The COMPARTE Network – a lovely name, a good objective, but a realistic project?

Networks are a “way of life” for the CPAL (Provincials’ Conference of Latin America). Even though diverse networks have developed throughout the Society of Jesus in recent years, it can honestly be said that Latin America is the champion of this movement. During the CPAL Annual Assembly, held in Mexico City and attended by the Provincial and Regional Superiors of Latin America and the Caribbean, attention was focused on some of the most active networks. Among them was COMPARTE, a network with an evocative name that indicates both action and sharing.

We caught up with Jesuit Oscar Rodríguez, the network’s coordinator, in order to learn more about COMPARTE. One fundamental dimension of this network is the promotion of alternative, solidarity-based economic development. it is a superb objective, but can it really be pursued in a world where the liberal economy refuses to yield and continues to dominate in all spheres?

Father Oscar, why the name “COMPARTE” for this network linked to the social apostolate of the CPAL? What does it hide? What does it reveal?

The name comes from a deep desire we have, but also from our Latin American custom of finding pleasure in giving and receiving. Behind the name (Comparte) lies our utopian desire of achieving a different type of society, the just and fraternal society of which we dream. The name also describes the way we work together to achieve this new society: we find joy and consolation in sharing who we are, what we have and what we can do together.


Who are the people who benefit from this network?

They are the families of peasant and indigenous producers, including producers in poor urban areas,, who are fighting for the improvement of their living conditions. The teams of the social centres and the members of the network are also beneficiaries because we are a community of learning and action.

COMPARTE’s mission focuses on the economy. From what point of view do you approach economic issues?

Our approach is based on the sociological observation that urban workers, poor peasants, and their families generate wealth through their work, but that this wealth is taken away from them by various economic mechanisms that continually hold them back. Their ways of life, consumption, and organisation are not geared to accumulation of wealth, nor are they geared exclusively to the market. Rather, they are based on reciprocity.

Do you have a specifically Jesuit approach?

We make our own the words that Pope Francis addressed to the Jesuits and their collaborators who were gathered in Rome for the 50th anniversary of the social sector. He urged them to “open up the future, to create possibilities, to generate alternatives, to help people to think and act in a different way, and to share the joy of hope” (Nov, 2019).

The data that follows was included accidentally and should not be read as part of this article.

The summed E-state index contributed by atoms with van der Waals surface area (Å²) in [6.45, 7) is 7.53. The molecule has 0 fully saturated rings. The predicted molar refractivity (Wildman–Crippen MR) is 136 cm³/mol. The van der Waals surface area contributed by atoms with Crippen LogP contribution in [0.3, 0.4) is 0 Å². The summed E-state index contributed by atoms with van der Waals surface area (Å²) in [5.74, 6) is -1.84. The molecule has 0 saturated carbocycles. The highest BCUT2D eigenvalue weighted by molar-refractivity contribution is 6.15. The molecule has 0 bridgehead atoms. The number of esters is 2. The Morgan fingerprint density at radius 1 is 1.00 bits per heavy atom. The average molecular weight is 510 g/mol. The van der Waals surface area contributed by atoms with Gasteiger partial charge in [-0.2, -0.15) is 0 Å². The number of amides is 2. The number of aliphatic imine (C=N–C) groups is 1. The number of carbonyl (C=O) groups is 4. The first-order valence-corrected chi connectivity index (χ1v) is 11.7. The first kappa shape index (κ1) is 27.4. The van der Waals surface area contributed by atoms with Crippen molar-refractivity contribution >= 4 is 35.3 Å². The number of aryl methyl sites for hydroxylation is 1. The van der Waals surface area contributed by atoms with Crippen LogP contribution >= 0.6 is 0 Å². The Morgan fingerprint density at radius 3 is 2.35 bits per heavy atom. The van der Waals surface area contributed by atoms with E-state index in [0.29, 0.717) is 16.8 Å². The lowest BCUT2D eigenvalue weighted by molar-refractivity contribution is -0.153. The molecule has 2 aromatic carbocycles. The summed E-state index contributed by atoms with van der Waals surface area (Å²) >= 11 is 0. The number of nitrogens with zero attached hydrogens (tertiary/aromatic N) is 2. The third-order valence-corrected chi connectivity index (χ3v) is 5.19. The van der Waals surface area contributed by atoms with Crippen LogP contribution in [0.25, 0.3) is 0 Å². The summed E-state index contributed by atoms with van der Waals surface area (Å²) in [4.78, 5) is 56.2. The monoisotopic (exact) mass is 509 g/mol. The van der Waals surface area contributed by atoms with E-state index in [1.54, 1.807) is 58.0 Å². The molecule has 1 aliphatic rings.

The global economy is still largely dominated by the liberal view of macroeconomic development. How can the network members expect things to improve in this context?

By generating processes that are neither short-term nor solely economic. We seek to generate processes that have a holistic view of the various spheres of life such as eating, healing, living, learning, loving, and working. Is this realistic? By putting people rather than capital at the centre, yes, it is realistic. It is realistic also because it takes an educational approach, one in which economic activities are used to generate new skills and to instill values of solidarity.

Can you give examples of successful COMPARTE actions or projects?

I can mention a typical example. The Centro de Investigación y Promoción del Campesinado (CIPCA) in Peru supports the Association of Small Cocoa Producersof Piura (Asociación de Pequeños Productores de Cacao de Piura, APPROCAP), which has 152 members and works 240 hectares. They produce speciality cocoa. The Centre provides advice on crop improvement and marketing. The producers receive specialised advice from the “Together” Programme of ESADE (Jesuit University in Barcelona), and they have a close relationship with Blanxart, a socially responsible company in Catalonia that buys the cocoa. This has created market security for APPROCAP and enables the producers to reinvest in their own cocoa-processing programme and the sale of the end product in their own store.


How is the COMPARTE network inspired by the current orientation of the Society of Jesus?

The Ignatian Year has invited us to deepen our understanding of the conversion experience of the wounded man of Pamplona. Thus, it has involved us once again in a constant search to find out what the Lord wants and to ask for the grace to see the world through the eyes of Jesus.

The Universal Apostolic Preferences have been a great stimulus to us; they have confirmed our strategy of collaborating and linking up with other works, sectors, networks and Provinces of the CPAL. This confirmation has opened up fertile fields of collaboration as we try to understand in depth the economic, political and social processes that generate so much injustice in our world, and as we seek to help people create alternative models.

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Posted by Communications Office - Editor in Curia Generalizia
Communications Office
The Communications Office of the General Curia publishes news of international scope on the central government of the Society of Jesus and on the commitments of the Jesuits and their partners. It also handles media relations.

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